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RevistaBMC Microbiology

Comparing Methods of determining Legionella spp. in complex water matrices

Autores:Roberto Fernandez-Lafuente
Grupos de investigación:Optimización de biocatalizadores y bioprocesos enzimáticos
Álvaro Díaz-Flores1, Juan Carlos Montero*2, Francisco Javier Castro3, Eva María Alejandres3, Carmen Bayón3, Inmaculada Solís4,  Roberto Fernández-Lafuente5, Guillermo Rodríguez6
Address: 1Departamento de Microbiología General III, Facultad de Ciencias Biológicas, Universidad Complutense de Madrid, Campus Moncloa, 28040 Madrid, Spain, 2Instituto de Ciencias de la Salud Ctra. de Extremadura Km. 114, 45600 Talavera de la Reina, Spain, 3Laboratorio Regional de Salud Pública Consejería de Sanidad y Consumo/Comunidad de Madrid, C/ Sierra del Alquife Nº 8, 2º Planta, 28053 Madrid, Spain,  4Iproma, S.L, Cno.de la Raya 46, 12005 Castellón, Spain, 5 Departamento de Biocatálisis, Instituto de Catálisis y Petroleoquímica, Consejo Superior de Investigaciones Científicas, Campus UAM-CSIC, 28049 Cantoblanco, Madrid, Spain, 6 Biótica, Bioquímica Analítica, S.L, Science and Technology Park of Jaume I University, Campus RiuSec - Espaitec 2, planta baja, E12071 Castellón de la Plana, Spain.

Background: Legionella testing conducted at environmental laboratories plays an essential role in assessing the risk of disease transmission associated with water systems. However, drawbacks of culture-based methodology used for Legionella enumeration can have great impact on the results and interpretation which together can lead to underestimation of the actual risk. Up to 20% of the samples analysed by these laboratories produced inconclusive results, making effective risk management impossible. Overgrowth of competing microbiota was reported as an important factor for culture failure. For quantitative polymerase chain reaction (qPCR), the interpretation of the results from the environmental samples still remains a challenge. Inhibitors may cause up to 10 % of inconclusive results. This study compared a quantitative method based on immunomagnetic separation (IMS method) with culture and qPCR, as a new approach to routine monitoring of Legionella.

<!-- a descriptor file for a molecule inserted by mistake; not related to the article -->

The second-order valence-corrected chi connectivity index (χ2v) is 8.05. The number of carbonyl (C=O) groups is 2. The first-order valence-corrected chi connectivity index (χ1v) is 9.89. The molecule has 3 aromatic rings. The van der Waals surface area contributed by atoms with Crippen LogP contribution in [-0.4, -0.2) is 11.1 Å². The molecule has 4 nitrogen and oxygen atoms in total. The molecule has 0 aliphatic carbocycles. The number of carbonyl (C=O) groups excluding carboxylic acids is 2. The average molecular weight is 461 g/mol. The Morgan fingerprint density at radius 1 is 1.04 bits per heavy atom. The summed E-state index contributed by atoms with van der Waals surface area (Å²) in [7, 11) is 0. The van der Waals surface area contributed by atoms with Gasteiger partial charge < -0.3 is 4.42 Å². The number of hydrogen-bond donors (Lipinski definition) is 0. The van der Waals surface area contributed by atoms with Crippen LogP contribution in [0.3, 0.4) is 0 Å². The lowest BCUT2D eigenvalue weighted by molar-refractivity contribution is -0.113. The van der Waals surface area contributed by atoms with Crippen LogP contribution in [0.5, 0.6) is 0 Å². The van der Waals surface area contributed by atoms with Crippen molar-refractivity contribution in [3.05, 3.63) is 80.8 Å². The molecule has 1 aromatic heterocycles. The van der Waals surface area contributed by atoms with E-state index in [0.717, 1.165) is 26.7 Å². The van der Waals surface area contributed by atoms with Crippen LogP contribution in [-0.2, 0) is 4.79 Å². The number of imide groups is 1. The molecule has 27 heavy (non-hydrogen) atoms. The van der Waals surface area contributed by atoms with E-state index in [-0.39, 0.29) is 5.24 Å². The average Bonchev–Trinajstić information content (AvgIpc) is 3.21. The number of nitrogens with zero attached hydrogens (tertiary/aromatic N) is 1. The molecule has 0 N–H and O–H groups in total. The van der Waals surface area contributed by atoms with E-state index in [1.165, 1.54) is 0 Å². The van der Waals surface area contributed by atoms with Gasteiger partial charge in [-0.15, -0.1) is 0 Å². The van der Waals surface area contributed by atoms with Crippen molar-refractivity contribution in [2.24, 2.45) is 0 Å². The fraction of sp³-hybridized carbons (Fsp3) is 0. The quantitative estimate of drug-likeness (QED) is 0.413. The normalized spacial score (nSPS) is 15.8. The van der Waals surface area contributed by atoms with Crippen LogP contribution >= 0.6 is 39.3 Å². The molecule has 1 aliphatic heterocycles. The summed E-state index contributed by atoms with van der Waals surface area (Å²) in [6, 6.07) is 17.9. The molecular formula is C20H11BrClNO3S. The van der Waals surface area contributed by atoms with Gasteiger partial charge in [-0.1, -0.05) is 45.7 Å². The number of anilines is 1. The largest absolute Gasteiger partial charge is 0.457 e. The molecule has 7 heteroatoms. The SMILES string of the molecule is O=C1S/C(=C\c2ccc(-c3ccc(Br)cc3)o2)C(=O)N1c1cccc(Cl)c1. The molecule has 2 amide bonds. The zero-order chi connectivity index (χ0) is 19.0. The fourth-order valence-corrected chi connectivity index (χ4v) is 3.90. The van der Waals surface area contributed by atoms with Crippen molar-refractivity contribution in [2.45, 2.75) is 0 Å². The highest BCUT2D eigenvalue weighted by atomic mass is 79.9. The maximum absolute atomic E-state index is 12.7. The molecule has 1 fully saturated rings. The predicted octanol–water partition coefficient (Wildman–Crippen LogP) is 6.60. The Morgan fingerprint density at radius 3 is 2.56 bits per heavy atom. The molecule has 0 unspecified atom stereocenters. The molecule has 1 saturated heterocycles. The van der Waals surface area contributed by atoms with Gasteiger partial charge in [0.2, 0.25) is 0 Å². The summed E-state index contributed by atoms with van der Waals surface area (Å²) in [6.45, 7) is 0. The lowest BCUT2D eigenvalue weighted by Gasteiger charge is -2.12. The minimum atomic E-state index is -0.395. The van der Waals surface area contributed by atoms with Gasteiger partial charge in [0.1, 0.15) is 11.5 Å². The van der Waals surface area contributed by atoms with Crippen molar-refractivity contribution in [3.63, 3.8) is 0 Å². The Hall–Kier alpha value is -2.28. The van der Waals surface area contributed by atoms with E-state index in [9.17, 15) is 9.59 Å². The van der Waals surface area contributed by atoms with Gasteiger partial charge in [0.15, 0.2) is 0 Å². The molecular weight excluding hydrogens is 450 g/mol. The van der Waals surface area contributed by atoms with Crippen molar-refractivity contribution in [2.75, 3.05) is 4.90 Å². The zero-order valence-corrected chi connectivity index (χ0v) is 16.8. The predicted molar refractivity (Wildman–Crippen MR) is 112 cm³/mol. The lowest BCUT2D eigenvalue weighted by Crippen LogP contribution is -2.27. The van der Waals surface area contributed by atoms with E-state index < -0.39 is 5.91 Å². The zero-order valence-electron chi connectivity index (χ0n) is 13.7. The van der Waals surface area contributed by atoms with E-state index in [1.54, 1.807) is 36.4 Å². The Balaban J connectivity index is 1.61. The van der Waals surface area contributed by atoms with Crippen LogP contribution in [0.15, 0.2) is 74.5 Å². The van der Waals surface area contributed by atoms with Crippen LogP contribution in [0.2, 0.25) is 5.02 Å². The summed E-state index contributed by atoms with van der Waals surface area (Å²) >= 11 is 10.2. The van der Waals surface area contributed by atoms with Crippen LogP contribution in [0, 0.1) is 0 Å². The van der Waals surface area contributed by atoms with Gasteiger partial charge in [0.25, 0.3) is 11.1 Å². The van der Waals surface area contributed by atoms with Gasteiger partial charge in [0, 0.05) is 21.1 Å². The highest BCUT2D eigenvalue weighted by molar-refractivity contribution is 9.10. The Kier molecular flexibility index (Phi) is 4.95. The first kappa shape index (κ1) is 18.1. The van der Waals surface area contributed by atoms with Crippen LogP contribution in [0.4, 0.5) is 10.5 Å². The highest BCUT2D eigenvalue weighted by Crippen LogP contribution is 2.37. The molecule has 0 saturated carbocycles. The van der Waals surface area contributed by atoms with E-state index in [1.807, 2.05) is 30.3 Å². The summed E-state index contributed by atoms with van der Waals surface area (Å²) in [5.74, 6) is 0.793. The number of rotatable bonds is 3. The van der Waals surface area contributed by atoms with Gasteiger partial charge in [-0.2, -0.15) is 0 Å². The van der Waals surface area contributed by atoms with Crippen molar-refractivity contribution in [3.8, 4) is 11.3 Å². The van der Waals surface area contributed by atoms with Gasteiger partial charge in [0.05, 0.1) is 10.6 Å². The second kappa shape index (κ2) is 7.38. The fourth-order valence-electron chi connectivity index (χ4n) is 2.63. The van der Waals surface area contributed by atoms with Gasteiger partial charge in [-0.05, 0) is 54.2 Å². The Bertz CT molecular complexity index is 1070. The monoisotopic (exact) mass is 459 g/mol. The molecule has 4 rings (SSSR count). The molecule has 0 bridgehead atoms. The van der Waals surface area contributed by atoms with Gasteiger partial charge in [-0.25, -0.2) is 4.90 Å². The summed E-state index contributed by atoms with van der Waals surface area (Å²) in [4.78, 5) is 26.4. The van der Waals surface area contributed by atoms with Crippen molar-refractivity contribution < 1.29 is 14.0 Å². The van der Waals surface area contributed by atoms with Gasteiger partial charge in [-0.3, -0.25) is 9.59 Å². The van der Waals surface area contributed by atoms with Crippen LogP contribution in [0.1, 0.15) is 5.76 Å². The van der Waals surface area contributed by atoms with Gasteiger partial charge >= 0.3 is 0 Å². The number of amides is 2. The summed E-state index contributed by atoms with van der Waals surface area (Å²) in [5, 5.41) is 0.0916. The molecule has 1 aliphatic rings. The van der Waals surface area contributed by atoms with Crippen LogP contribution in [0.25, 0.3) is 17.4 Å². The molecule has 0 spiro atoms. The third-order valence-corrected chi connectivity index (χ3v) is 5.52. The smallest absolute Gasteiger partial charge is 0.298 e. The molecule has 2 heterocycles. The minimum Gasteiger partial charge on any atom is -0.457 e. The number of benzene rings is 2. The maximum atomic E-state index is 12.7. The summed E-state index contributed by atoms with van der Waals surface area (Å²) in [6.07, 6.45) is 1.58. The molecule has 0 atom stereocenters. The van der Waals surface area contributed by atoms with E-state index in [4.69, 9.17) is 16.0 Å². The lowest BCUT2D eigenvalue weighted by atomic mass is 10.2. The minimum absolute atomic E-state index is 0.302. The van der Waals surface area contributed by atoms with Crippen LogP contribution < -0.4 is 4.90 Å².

Results: First, pilot studies evaluated the recovery and detectability of Legionella spp using an IMS method, in the presence of microbiota and biocides. The IMS method results were not affected by microbiota while culture counts were significantly reduced (1.4 log) or cancelled in the same samples. Damage by biocides of viable Legionella was detected by the IMS method. Secondly, a total of 65 water samples were assayed by all three techniques (culture, qPCR and the IMS method). Of these, 27 (41.5%) were recorded as positive by at least one test.  Legionella spp was detected by culture in 7 (25.9%) of the 27 samples. Eighteen (66.7%) of the 27 samples were positive by the IMS method, thirteen of them reporting counts below 103 colony forming units per liter (CFU l-1), six presented interfering microbiota and three presented PCR inhibition. Of the 65 water samples, 24 presented interfering microbiota by culture and 8 presented partial or complete inhibition of the PCR reaction. So the rate of inconclusive results of culture and PCR was 36.9 and 12.3 %, respectively, without any inconclusive results reported for the IMS method.

Conclusion: The IMS method generally improved the recovery and detectability of Legionella in environmental matrices, suggesting the possibility to use IMS method as valuable indicator of risk. Thus, this method may significantly improve our knowledge about the exposure risk to these bacteria, allowing us to implement evidence-based monitoring and disinfection strategies.
Palabras clave:Legionella, detection, Environmental samples, Magnetic particles
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